"It's Too Late" Carole King never married Brian Wilson and Brian Wilson never committed suicide and I don't think anyone like John Turturro or Bruce Davison was ever involved, but in every other way Allison Anders's movie Grace of My Heart is true to the marrows. This is what comes of a lifetime of cheap mythologizing. What people used to forget (or never knew) about Carole King is the first chapter of her career as one of the finest songwriters to come out of midtown's Brill Building. But, that said, Edna Buxton's Grace of My Heart could not possibly match this, if only for "It's Too Late," the saddest song ever to sell by the millions. "Oh, the water Let it run all over me And it stoned me to my soul." That's a Van Morrison song, but it describes perfectly the experience of hearing "It's Too Late" the first thousand or so times.

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Saturday, November 11, 2006

Court and Spark (1974)

"Help Me" Joni, as her friends call her, rockets out of folk and briefly goes pop before veering jazz and, ultimately, to points within and beyond. But here is where it gets as good as it ever would, as far as I'm concerned (though Hejira, in yet another vein, is not far behind). This too is pure pop music for now people. For me, like William Carlos Williams and his red wheel barrow, so much has depended upon "Dance with the lady with a hole in her stocking." That moment and the song it comes from, "Help Me," along with "Free Man in Paris," are the tippity-top of the uttermost top for me. But then everything else here (save, perhaps, "Car on a Hill") is nearly as stellar. "People's Parties," "Trouble Child," "Down to You": all plumb the depths of a world with no SSRI antidepressants to shore up the levees. Drugs get you through times of no money and all that. Sometimes it's like watching a train wreck in slow motion, and sometimes like being at a rotting mellow LA party, but all wacked and perfectly goofy and loose and confident in oneself. And always, always bursting with terrific vibes.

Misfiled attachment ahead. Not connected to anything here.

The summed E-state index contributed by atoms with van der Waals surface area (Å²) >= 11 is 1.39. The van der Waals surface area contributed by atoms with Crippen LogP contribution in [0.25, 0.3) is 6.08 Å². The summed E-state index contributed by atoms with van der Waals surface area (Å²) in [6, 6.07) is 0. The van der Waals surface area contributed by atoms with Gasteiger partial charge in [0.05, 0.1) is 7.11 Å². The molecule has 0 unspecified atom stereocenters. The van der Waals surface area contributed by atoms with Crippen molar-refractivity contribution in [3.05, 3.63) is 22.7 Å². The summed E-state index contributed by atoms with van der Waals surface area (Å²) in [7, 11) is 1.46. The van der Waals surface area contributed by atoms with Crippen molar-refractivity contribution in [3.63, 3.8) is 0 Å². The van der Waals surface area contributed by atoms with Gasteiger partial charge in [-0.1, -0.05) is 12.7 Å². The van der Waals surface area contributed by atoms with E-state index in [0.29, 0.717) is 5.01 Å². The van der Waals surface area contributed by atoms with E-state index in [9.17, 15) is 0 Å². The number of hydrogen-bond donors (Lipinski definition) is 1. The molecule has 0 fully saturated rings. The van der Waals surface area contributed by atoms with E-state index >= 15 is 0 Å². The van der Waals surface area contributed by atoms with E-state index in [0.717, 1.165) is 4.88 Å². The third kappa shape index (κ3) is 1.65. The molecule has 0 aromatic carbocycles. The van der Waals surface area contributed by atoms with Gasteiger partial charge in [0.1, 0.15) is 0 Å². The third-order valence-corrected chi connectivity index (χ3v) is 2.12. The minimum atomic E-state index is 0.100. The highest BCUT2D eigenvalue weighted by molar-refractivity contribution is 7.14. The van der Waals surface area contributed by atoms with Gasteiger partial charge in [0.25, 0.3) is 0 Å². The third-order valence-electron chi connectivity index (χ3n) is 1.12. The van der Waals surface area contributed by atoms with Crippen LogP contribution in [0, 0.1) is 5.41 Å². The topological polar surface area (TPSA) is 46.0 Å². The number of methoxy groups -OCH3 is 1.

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Thursday, November 09, 2006

Blue (1971)

"The Last Time I Saw Richard" Awww, this is the sad album, and you can tell she'd been crying a lot. Either that or she had a terrible head cold, on some of these tracks. Fuck everything is her basic attitude and her most redeeming and exasperating feature. She blazes through the miasma with an iron spine, her songwriting and her singing both at a place where everything she touches turns gorgeous, and the sad stuff stays close to sad. She avoids (or shreds, or kicks ass of, or something) self-pity here in a way that she never quite could again. They're not all hanky moppers either, and it lives now forever pressed into vinyl, digitized, and played frequently at all hours of the day or night.